Climate Crisis Weekly: Are these the animals of the future?

  • Naturalist and TV presenter Steve Backshall illustrates animals’ evolution due to climate change.
  • Air pollution killed a half-million newborn babies globally in 2019, according to a new report.
  • Young people living in the Arctic Circle describe the climate change they see now in a BBC My World film.
  • And more…

British award-winning naturalist, writer, and television presenter Steve Backshall, who is best known for BBC TV’s nature series Deadly 60, created a series of images that visualize how some animals might look if the climate crisis continues on its trajectory.

As Electrek reported on September 19, the world’s wildlife population has declined by more than two-thirds in the last 50 years, according to the World Wildlife Fund.

The illustrations, which were commissioned by UK-headquartered green energy company Bulb that now has a presence in Texas, predict how animals might physically evolve and adapt over the next century in order to survive in the face of unsustainable habitats caused by global warming.

For example, as pictured above, white polar bears could morph into grizzly bear hybrids and live on the land instead of snow as ice caps continue to melt.

Balding bat-eared foxes with larger ears and feet, and a longer nose, could be scavenging in the hot, dry African desert:

And walruses are at risk of losing their insulating blubber and could struggle to find food:

Backshall said:

While these illustrations represent an interesting and visual way to bring to life how animals could change in appearance over the next 100 years, it’s concerning to see how much some of our favorite creatures will have to evolve and adapt to survive on the planet.

Vinnie Campo, US country manager for Bulb, said:

Cutting carbon emissions is key to fighting climate change. By making more sustainable choices, such as switching to 100% renewable electricity, we’re able to save our wildlife, and our planet.

Air pollution caused the death of nearly 500,000 babies in their first month of life last year, according to the “State of Global Air 2020” report, which was published this week by the Health Effects Institute (HEI). The Boston-based HEI specializes in research on the health effects of air pollution.

“Nearly two-thirds of the 500,000 deaths of infants documented were associated with indoor air pollution, particularly arising from solid fuels such as charcoal, wood, and animal dung for cooking,” reports the Guardian. Nearly 90% of those deaths occurred in South Asia and sub-Saharan Africa.

For the first time, this year, the report includes the impact of air pollution on low birth weight and pre-term birth. Have a watch of HEI’s video below about the report, and you can read the report here:

BBC My World, which was executive produced by the BBC World Service and documentary filmmaker Angelina Jolie, spoke with teenagers living in remote Arctic communities about the changes they are seeing in their environments and what they feel needs to be done to slow the climate crisis. Here’s a mashup of what they all had to say:

The government should invest more money into green energy. Governments and politicians should focus more on global warming. Companies should be more environmentally friendly. People should educate themselves. We need to do something together about it.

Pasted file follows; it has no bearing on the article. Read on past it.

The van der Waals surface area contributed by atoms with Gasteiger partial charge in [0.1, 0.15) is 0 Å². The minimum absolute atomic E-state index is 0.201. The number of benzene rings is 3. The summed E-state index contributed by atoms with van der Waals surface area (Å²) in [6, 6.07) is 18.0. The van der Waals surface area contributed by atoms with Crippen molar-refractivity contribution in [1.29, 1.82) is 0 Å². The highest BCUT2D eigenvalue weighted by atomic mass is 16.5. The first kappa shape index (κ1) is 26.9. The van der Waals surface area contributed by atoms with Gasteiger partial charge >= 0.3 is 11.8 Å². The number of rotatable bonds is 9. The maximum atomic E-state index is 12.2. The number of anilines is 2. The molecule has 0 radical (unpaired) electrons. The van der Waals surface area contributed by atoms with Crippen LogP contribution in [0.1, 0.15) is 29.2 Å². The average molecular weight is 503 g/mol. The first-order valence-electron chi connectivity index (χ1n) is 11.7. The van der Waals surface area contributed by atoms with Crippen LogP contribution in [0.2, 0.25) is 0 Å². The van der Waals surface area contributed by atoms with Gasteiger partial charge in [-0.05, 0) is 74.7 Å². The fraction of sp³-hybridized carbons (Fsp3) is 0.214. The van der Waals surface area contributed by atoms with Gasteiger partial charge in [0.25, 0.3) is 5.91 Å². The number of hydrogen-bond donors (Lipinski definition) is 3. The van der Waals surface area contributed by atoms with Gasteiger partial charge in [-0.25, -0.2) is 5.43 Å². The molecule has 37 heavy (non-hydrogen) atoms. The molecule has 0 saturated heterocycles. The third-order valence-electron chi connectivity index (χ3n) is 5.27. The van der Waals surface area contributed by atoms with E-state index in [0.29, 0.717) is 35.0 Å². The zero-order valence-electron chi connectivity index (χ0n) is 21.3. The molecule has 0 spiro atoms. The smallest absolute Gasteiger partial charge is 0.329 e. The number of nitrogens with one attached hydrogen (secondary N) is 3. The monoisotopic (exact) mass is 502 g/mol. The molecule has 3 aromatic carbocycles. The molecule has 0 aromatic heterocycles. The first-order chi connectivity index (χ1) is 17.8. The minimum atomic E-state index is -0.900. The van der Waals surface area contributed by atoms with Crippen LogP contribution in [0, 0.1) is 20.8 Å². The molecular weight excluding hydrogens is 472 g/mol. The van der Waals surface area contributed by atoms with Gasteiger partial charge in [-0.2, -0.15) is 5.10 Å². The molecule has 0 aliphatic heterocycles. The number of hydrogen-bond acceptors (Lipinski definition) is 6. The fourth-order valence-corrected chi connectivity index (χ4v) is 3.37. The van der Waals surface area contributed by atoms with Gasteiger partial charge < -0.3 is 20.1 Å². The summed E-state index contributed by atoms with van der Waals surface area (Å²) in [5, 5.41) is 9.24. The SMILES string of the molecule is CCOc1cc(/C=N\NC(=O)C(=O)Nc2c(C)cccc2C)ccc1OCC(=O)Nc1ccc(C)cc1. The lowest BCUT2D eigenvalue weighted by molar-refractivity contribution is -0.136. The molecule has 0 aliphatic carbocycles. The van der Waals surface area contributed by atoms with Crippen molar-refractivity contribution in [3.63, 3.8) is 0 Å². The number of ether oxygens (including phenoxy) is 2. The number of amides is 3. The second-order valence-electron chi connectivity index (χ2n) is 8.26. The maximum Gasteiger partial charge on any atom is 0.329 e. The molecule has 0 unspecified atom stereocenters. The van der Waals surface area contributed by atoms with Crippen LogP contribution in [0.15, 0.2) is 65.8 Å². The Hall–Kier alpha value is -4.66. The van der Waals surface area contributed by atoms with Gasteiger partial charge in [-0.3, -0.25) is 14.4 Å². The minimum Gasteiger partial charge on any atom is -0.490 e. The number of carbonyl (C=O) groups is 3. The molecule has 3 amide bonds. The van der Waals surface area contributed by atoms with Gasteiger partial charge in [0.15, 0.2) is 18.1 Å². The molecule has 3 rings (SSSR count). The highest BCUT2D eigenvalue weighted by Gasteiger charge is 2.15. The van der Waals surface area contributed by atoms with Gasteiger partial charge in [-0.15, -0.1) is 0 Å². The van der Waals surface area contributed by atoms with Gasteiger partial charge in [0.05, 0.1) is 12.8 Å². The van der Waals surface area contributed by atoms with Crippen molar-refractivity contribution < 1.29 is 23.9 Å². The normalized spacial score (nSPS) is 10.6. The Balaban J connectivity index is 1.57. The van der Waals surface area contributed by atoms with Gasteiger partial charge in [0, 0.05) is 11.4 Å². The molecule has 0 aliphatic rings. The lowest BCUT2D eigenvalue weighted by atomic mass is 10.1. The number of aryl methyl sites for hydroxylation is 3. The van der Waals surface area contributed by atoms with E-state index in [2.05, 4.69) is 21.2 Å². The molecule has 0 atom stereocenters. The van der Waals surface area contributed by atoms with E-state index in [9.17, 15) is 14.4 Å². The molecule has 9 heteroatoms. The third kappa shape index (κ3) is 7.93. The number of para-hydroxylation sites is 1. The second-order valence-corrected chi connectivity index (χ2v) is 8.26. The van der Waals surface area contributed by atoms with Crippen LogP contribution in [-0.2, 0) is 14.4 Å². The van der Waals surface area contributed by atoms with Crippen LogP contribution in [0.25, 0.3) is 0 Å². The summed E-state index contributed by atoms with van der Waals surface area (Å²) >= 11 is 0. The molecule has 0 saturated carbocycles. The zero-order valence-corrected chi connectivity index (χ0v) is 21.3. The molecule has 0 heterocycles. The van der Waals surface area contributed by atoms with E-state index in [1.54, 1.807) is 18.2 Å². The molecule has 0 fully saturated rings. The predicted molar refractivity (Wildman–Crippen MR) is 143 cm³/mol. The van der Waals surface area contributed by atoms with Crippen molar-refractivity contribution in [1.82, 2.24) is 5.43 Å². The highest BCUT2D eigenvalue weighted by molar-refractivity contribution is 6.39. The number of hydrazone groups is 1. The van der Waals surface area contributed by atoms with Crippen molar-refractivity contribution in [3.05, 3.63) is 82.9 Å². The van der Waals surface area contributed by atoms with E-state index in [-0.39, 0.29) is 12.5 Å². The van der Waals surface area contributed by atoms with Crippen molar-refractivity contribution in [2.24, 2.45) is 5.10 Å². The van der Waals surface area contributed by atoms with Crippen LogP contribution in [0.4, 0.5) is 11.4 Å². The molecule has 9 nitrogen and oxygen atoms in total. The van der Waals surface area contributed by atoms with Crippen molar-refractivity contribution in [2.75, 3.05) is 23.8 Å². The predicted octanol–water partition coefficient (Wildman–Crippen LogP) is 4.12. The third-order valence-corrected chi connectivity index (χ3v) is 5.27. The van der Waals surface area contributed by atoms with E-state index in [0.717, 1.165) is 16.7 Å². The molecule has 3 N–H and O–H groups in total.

The bottom line is that they all want action, and they want it to be government-led. Have a watch of the short BBC My World video below to “educate” yourself.

As of Friday afternoon at the time of writing, wildfires are tearing through Colorado, forcing Rocky Mountain National Park to close. By Thursday evening, 170,000 acres had burned at a pace of 6,000 acres per hour. The Colorado fires are breaking all sorts of records in the worst way. Why? One reason is climate change.

It’s now the fourth-largest fire in Colorado’s history. Three of the top four largest wildfires in Colorado history have occurred in 2020, reports the Hill. The Associated Press reports that these fires have burned the second-most acreage since 2000. AP writes:

The US Drought Monitor designated all of Colorado as abnormally dry or in drought for the first time in eight years, with many areas labeled ‘extreme’ or ‘severe.’

Drought and warmer temperatures have extended the wildfire season in Colorado. Fire scientist Jennifer Balch told the Hill:

Our 2020 wildfire season is showing us that climate change is here and now in Colorado. Warming is setting the stage for a lot of burning across an extended fire season.

Speaking of climate change in the US, the Guardian carefully compiled 75 environmental rollbacks by the Trump administration, which includes enabling the fossil-fuel industry that causes global warming. Check the article out here.

Here’s what happened this week in #FridaysForFuture climate-crisis protests around the world.

Sophia Mathur, 13, is in Sudbury, Suffolk, and has to quarantine as a result of the COVID spikes in the UK. But that didn’t stop her from calling for climate justice in the rain.

Here is Nyombi Morris in Uganda with some companions and a message of hope:

Yoshiro, 16, from Japan, is being careful and sharing her message:

And Onjolo Victor from Kenya, on the Indian Ocean, leaves us with a message about plastic waste:

Check out our past editions of Climate Crisis Weekly.

Photo: Steve Backshall

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Avatar for Michelle Lewis Michelle Lewis

Michelle Lewis is a writer and editor on Electrek and an editor on DroneDJ, 9to5Mac, and 9to5Google. She lives in St. Petersburg, Florida. She has previously worked for Fast Company, the Guardian, News Deeply, Time, and others. Message Michelle on Twitter or at Check out her personal blog.